No Leafs at the World Juniors, Praise for the Lightning, and Kerfoot feelings: Leaflets
Photo credit:Nick Barden
By Jon Steitzer1 year ago
It’s a fresh week and you all need some fresh takes. Well…you don’t need them, but damned if you aren’t going to get them from me anyway. So here we go with another exciting edition of Leaflets.
Should we be concerned about the lack of Leafs prospects at the World Juniors?
Like any question asked in a blog, you want to instinctually answer no to the question, but in reality, the answer is probably maybe.
Let’s start with the fact that the Leafs were very well represented over the summer with Topi Niemela, Roni Hirvonen, and Matthew Knies all getting the opportunity to play significant roles with their teams. They all did well to varying degrees, and I will die on the hill that Knies played the way the Leafs are going to want to use him come spring.
That brings us to the two eligible players for this World Juniors, Ty Voit (USA) and Fraser Minten (Canada).
Ty Voit very much should have at least been a camp invitee for the Americans as he has been one of the top CHL scorers this season and his mix of playmaking availability with his athleticism certainly could have been a fit somewhere in their lineup. Alas, Ty Voit didn’t play for the US National Team Development Program so he’s getting cut in advance. The good news is for Team Canada fans is that he won’t be playing against them and he’ll still get the opportunity to do great things in the CHL while the tournament is going on.
Fraser Minten had a real uphill battle trying to make Team Canada. He was a summer camp invite, but his injury from Leafs camp would have possibly made it too much of a challenge to get on the decision makers radars. His biggest selling point was going to be that he has chemistry with Logan Stankhoven, but Stankhoven has proven himself to be capable of getting by without bringing his teammates with him and Minten didn’t make the Canada shortlist.
Both Minten and Voit are very exciting prospects that Leafs fans should feel very good about and Toronto isn’t far removed from having three strong prospects in the last tournament. That being said it’s hard not to feel that this is a sign that the prospect pool might need to be topped off. The Leafs have a number of good players and a few that have some potential to push even beyond good, but there is something to be said for a blue-chip prospect coming in hot on an entry level deal.
Those types of players aren’t guaranteed to be found when the Leafs typically have a pick in the first round anyway and it’s a bit of a gamble on who they get so perhaps the best approach is to keep on flipping those 1sts and try to hit it out of the park in the later rounds. They’ve done well all things considered and the current crop of 2018ers in the lineup proves that.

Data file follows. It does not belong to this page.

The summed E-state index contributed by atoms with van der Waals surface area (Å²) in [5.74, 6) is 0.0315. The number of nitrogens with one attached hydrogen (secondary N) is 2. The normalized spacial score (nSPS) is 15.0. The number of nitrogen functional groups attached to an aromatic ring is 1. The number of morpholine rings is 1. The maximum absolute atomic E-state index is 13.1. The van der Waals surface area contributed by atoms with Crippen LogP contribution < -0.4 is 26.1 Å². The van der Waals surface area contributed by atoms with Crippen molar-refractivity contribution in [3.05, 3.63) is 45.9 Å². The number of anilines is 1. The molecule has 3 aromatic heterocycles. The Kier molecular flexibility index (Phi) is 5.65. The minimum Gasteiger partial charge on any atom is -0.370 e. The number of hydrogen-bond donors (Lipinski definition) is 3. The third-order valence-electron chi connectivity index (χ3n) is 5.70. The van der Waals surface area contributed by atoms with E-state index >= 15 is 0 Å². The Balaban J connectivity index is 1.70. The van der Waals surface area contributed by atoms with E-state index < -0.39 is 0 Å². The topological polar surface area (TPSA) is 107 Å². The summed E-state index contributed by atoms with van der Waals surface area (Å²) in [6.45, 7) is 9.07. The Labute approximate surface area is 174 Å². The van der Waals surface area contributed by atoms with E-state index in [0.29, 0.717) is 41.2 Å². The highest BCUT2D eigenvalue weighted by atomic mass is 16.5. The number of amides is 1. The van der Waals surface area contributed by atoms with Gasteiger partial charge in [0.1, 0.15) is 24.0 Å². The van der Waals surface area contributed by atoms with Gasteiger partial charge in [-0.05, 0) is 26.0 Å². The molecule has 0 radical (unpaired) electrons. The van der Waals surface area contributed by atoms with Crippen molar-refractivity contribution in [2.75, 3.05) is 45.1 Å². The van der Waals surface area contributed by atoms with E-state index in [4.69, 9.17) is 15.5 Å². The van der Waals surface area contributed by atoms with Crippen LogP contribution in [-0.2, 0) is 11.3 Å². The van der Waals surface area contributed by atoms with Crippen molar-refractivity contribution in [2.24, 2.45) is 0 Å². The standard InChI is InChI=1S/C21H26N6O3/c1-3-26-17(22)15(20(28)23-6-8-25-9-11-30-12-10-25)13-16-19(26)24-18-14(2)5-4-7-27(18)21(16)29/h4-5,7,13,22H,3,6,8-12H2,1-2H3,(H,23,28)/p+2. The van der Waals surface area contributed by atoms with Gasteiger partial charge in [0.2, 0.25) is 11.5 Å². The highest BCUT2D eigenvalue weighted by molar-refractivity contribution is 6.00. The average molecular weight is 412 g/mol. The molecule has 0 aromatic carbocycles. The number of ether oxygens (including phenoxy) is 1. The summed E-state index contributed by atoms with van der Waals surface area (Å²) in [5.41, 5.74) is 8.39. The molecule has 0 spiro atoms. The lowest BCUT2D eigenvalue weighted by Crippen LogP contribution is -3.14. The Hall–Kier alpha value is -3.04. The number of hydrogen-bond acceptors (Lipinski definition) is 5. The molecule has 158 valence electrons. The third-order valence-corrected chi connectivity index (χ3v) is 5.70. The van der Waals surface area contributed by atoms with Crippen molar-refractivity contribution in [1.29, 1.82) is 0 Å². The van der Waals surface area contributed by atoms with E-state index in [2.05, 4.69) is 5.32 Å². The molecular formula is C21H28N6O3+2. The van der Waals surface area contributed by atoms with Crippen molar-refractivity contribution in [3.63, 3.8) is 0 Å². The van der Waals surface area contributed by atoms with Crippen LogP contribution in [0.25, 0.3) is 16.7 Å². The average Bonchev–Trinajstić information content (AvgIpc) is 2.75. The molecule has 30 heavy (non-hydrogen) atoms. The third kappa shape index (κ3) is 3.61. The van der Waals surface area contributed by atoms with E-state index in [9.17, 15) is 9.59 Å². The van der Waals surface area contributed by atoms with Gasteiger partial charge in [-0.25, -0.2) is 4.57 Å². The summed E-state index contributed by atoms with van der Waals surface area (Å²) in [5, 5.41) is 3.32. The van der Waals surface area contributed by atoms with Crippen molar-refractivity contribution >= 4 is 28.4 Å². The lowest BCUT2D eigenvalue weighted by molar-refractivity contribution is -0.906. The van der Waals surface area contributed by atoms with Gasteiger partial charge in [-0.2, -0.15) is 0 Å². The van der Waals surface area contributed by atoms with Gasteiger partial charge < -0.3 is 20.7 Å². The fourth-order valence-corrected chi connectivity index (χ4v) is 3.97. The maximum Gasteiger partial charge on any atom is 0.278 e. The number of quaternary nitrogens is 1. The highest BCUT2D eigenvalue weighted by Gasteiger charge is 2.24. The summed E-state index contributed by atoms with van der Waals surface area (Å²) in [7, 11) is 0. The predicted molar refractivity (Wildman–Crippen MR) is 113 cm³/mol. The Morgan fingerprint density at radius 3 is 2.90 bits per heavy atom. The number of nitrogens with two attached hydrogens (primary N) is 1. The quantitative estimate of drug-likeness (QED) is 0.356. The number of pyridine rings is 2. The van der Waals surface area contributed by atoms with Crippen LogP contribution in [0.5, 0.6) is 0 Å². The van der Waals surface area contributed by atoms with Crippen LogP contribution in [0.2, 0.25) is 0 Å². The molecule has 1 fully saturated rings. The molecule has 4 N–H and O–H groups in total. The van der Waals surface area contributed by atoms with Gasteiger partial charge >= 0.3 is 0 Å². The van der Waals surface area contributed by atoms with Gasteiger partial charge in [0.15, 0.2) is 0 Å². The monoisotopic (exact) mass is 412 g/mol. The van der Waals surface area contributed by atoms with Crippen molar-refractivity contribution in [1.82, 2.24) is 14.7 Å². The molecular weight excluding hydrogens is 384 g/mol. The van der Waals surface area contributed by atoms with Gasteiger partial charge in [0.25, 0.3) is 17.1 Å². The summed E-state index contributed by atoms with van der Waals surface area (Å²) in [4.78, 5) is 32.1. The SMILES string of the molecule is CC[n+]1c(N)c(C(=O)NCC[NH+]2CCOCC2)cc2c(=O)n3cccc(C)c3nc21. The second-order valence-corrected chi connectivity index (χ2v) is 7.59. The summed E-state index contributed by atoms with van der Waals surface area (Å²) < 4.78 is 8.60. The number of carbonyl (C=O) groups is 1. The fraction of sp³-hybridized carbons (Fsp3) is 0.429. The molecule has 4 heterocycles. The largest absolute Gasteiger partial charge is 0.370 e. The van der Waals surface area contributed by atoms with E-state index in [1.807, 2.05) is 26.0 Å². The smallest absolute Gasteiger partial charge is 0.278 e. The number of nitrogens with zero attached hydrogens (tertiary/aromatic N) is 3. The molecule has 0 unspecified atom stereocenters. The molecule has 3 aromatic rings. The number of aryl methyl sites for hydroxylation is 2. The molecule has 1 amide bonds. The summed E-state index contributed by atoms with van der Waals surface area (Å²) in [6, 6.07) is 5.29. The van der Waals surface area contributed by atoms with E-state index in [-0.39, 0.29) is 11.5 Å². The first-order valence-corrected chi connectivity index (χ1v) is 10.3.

So help me, I love the construction of the Lightning
You can really see where the Leafs want to emulate the Lightning and how their team is built. They are a prime example of an expensive core with strong (but expendable) secondary support, and role players who truly know their roles.
The obvious ways in which the Lightning stand above the Leafs are with Hedman and Vasilevskiy, as Toronto has never had the luxury of a Norris calibre defender and perennial Vezina candidate. Stamkos, Kucherov, and Point can be matched by the Leafs, but Hedman and Vasilevskiy are true outliers.
There is also something to be said for the aggressive approach the Lightning take in flipping their supporting cast and not being afraid to make big moves to get the guy they specifically want. Finding a Hedman and Vasilevskiy is hard, but I wonder if we see Dubas try to close the gap on the Lightning model a little by giving up his sentimentality towards some of his players that could definitely be upgraded on.
It’s been a while since I’ve talked about Kerfoot…
The last point on the Lightning dovetails nicely into my thoughts on Kerfoot. There’s no question that his teammates and coach love him and his departure from the Leafs locker room would be as panned by those in the room as it would be applauded by those out of it.
And while I can say shot suppression a zillion times when it comes to Kerfoot, I don’t think anyone wants to hear it, especially when the play in the offensive zone seems to frequently die on his stick, and his 50 point production from last season has fully vanished. He’s a good player, but he’s hard to watch sometimes. And frankly, if he didn’t have that $3.5M cap hit, he’d be a player I’d lobby for the Leafs to keep.
Unfortunately, Kerfoot does have that cap hit and that is a lot to spend on someone who has essentially become a penalty killing specialist.
One of the other ways the Leafs seem to differ from the Lightning is the Leafs have looked toward “Swiss Army Knife” type players with Kerfoot, Engvall, and Jarnkrok whereas the Lightning has pursued specialized players to fill their needs and have them performing a defined role like Nick Paul, Brandon Hagel, or Corey Perry. Again, it could be a luxury they can take when they have Anthony Cirelli as a two-way option.
Kerfoot will be an interesting player to watch as the Leafs head down the stretch. He’s a bigger cap hit, with a low salary, and a player not living up to what the Leafs could replace him with. No matter how loved he is, the Leafs might reluctantly have to move on.
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